There has never been a dull moment in relations between Ankara and Washington in the months since U.S. President Donald Trump took office. Despite the Turkish government’s high expectations that Trump would change the course of how the U.S. conducts business with Ankara, developments in the main problem areas have only gone in the opposite direction.
The first major disappointment for Turks was the inaction over their demands to extradite Pennsylvania-based Islamic preacher Fethullah Gülen, accused of being the mastermind of the July 2016 coup attempt.
The second major disappointment has been the Trump administration’s determination to partner with and provide heavy weapons to the Syrian Kurdish People’s Protection Units (YPG) in Syria. The YPG’s close links to the outlawed Kurdistan Workers’ Party (PKK) have become undeniable for the U.S., especially after the Syrian Kurds dedicated the Raqqa victory to jailed PKK leader Abdullah Öcalan.
Further complicating matters is the arrest warrant for President Erdoğan’s bodyguards for brawling with protestors at Washington’s Sheridan Circle on May 16. There is also the detention of a number of U.S. citizens in Turkey, as well as local employees at U.S. consulates, which has resulted in the suspension of U.S. visa services in Turkey for a month so far.
Despite progress to partially return to visa services prior to Prime Minister’s Binali Yıldırım’s trip to Washington this week, a return to a full resumption could take quite a while. The U.S. insists that its accused members of staff are innocent and therefore should be released.
Last but not the least is the court case against Turkish-Iranian gold trader Reza Zarrab in Manhattan for conspiring to violate U.S. sanctions on Iran, which also involves Ahmet Hakan Atilla, a deputy general manager of Turkish state-run Halkbank.
The first two files on the “troubles checklist” were confirmed by a U.S. State Department official at a panel organized by the pro-Turkish government Washington-based think-tank SETA prior to Yıldırım’s visit. Although Colonel Richard Outzen from the State Department’s Policy Planning team under Secretary of State Rex Tillerson said he was sharing his personal observations, it is unthinkable that the mood would be different at where he works.
Outzen argued that the Gülen file has become a “structural problem” between the two countries, because although the U.S. sees the coup attempt as a criminal and violent act, it also thinks it should be punished within the boundaries of the law. Concerns over the exercise of rights and due process weigh very heavily in the minds of the Americans on this issue.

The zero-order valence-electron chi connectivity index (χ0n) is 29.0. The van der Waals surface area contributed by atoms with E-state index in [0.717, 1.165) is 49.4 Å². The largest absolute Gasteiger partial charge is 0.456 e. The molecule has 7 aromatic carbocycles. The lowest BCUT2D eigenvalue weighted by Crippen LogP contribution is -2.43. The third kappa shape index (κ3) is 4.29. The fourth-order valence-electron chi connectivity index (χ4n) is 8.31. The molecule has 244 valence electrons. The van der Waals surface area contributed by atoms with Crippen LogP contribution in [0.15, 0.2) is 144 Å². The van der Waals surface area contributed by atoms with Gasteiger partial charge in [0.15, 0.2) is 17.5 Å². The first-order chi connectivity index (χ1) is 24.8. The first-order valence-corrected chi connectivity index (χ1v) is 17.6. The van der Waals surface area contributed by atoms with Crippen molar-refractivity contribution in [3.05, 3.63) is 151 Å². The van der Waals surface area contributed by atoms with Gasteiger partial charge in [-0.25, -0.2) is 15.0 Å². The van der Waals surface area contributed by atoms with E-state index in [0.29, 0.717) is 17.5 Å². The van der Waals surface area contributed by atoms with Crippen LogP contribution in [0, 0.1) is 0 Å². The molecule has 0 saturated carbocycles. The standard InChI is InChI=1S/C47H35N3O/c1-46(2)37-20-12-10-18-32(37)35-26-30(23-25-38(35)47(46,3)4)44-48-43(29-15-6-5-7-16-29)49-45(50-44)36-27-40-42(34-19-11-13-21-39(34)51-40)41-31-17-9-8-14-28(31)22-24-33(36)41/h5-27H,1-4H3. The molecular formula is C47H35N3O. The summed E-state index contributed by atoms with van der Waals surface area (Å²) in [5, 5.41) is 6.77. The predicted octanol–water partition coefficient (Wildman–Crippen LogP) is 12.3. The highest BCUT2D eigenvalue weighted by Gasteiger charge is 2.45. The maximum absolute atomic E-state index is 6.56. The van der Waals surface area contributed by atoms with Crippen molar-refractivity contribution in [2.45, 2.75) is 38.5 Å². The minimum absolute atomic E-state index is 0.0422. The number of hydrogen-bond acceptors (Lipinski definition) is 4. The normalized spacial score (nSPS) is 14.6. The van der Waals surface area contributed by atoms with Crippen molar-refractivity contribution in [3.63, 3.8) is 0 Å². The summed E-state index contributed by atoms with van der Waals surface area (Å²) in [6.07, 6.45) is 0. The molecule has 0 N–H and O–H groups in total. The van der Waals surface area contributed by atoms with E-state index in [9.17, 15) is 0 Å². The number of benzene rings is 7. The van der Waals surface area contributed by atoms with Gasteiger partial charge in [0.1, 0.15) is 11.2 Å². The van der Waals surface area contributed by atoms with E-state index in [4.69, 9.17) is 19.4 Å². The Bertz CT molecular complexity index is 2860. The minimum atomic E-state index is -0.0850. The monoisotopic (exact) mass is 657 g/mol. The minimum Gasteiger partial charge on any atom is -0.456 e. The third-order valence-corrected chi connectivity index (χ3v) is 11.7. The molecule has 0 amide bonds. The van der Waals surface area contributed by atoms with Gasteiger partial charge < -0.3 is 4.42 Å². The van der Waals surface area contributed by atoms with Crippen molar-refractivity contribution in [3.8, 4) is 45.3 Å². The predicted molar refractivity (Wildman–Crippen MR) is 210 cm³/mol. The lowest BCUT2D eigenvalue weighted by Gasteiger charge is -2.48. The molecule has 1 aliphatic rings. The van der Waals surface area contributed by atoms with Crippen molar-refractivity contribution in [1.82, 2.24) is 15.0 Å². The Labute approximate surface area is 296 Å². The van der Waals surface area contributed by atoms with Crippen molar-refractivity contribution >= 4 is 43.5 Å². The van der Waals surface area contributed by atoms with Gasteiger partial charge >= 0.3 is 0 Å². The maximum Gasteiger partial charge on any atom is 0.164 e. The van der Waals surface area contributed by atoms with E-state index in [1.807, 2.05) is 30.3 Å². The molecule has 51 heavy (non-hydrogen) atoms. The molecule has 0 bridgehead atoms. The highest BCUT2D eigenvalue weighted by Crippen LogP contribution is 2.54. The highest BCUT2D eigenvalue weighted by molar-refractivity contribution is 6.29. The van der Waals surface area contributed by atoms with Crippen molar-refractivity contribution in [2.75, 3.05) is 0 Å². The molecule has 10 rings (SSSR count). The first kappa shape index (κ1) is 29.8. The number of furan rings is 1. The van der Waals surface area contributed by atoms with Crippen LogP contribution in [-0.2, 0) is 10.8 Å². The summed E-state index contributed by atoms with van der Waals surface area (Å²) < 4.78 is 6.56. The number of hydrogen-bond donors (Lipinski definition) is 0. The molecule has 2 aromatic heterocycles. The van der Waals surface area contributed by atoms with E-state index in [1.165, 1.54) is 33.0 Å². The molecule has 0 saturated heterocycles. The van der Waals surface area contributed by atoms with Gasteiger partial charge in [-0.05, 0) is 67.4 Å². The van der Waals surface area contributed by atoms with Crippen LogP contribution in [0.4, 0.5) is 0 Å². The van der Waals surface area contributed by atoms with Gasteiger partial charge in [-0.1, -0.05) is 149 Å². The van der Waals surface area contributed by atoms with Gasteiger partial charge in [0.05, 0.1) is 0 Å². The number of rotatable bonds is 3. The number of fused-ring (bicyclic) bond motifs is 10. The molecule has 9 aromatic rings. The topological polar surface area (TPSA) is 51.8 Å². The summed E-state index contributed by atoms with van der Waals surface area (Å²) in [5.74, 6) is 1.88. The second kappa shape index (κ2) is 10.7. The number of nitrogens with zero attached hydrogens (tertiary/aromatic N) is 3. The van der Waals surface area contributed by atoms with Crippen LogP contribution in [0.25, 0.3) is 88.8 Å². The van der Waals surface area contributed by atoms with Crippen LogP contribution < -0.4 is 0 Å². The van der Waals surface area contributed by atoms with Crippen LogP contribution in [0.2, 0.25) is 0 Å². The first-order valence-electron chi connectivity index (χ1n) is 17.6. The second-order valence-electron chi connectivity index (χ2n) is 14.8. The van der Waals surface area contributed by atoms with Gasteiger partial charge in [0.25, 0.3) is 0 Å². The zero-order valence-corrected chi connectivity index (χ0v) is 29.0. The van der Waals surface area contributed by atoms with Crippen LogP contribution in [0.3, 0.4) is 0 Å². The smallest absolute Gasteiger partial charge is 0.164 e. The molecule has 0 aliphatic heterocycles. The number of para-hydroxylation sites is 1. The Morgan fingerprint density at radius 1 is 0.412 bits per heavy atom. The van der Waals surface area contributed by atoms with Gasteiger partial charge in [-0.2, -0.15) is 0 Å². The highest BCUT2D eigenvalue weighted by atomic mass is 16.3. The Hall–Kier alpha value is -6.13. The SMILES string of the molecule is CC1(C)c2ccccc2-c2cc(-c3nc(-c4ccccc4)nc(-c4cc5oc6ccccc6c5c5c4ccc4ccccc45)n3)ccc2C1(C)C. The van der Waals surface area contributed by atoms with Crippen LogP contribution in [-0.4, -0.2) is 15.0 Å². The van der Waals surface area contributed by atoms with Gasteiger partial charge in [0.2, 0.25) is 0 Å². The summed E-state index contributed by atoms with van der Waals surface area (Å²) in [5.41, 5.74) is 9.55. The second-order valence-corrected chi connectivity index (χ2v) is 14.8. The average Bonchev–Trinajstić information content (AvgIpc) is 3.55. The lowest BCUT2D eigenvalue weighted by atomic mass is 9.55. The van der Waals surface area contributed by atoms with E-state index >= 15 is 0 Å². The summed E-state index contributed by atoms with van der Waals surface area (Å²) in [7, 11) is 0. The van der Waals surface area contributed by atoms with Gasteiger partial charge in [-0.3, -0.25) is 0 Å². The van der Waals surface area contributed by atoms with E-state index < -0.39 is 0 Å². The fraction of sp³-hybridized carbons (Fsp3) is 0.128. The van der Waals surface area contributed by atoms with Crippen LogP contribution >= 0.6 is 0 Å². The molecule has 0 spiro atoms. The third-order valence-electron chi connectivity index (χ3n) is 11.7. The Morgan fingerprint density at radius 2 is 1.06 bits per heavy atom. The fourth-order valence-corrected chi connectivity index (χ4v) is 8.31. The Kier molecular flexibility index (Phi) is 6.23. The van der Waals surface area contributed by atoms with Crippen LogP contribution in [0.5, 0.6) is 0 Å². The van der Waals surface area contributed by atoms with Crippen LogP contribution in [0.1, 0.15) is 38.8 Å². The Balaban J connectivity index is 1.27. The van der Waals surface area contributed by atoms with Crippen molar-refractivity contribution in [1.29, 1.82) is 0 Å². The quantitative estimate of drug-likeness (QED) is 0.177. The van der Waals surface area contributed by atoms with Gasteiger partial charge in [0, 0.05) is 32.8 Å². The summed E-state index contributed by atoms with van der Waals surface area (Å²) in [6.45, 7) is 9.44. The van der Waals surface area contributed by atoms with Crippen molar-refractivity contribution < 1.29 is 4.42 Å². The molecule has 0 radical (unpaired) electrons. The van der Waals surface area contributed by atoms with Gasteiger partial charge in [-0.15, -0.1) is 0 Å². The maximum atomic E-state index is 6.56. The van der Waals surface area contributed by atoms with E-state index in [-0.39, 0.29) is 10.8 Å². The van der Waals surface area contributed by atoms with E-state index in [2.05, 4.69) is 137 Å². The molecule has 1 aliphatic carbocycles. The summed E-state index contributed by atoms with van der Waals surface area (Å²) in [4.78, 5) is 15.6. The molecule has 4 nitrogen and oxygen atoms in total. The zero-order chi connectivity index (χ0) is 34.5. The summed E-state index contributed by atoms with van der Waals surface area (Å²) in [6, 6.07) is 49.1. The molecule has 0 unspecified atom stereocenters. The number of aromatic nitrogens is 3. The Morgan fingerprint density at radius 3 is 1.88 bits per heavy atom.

Outzen also suggested that the reason why the YPG issue has turned into a “structural problem” is that the Americans are only focusing on its role in fighting ISIL, and thus find the YPG admirable. He signaled that Turkey should not expect a change in these U.S. perspectives soon.
Prior to his meeting with U.S. Vice President Mike Pence, Yıldırım gave similar messages in Washington, confirming that Ankara is not very hopeful about rapid progress on difficult files but still has the political will to improve relations. The visit is in fact the first time that Ankara has publicly voiced disappointment with President Trump, as Yıldırım was quoted in the Washington Post as complaining that ‘it is sad, nothing has changed.’ In a meeting with American journalists, Yıldırım compared the current outlook of the U.S. with the Obama era.
There were other firsts too during the visit. After Yıldırım’s meeting with Pence, which took considerably longer than scheduled, the Turkish side made a direct reference to the Zarrab case in the readout of the meeting. “The so-called evidence in the court cases in New York are fabricated and have been collected through illegal methods,” said the Turkish readout. This is a clear sign that Ankara is contemplating “worst case scenarios” at the New York court in the coming weeks.
Rumors that Halkbank and several other Turkish banks could be penalized for violating U.S. sanctions on Iran have also been giving Ankara the jitters.
Indeed, it seems like the Zarrab case has the greatest potential to set President Erdoğan’s tone, regardless of whether the Yıldırım-Pence meeting really does herald a new chapter in relations. Hopefully the “hotline” that will supposedly be established between Ankara and Washington will not simply turn into a line where nothing other than trying to manage the fallout of fiery public statements gets done.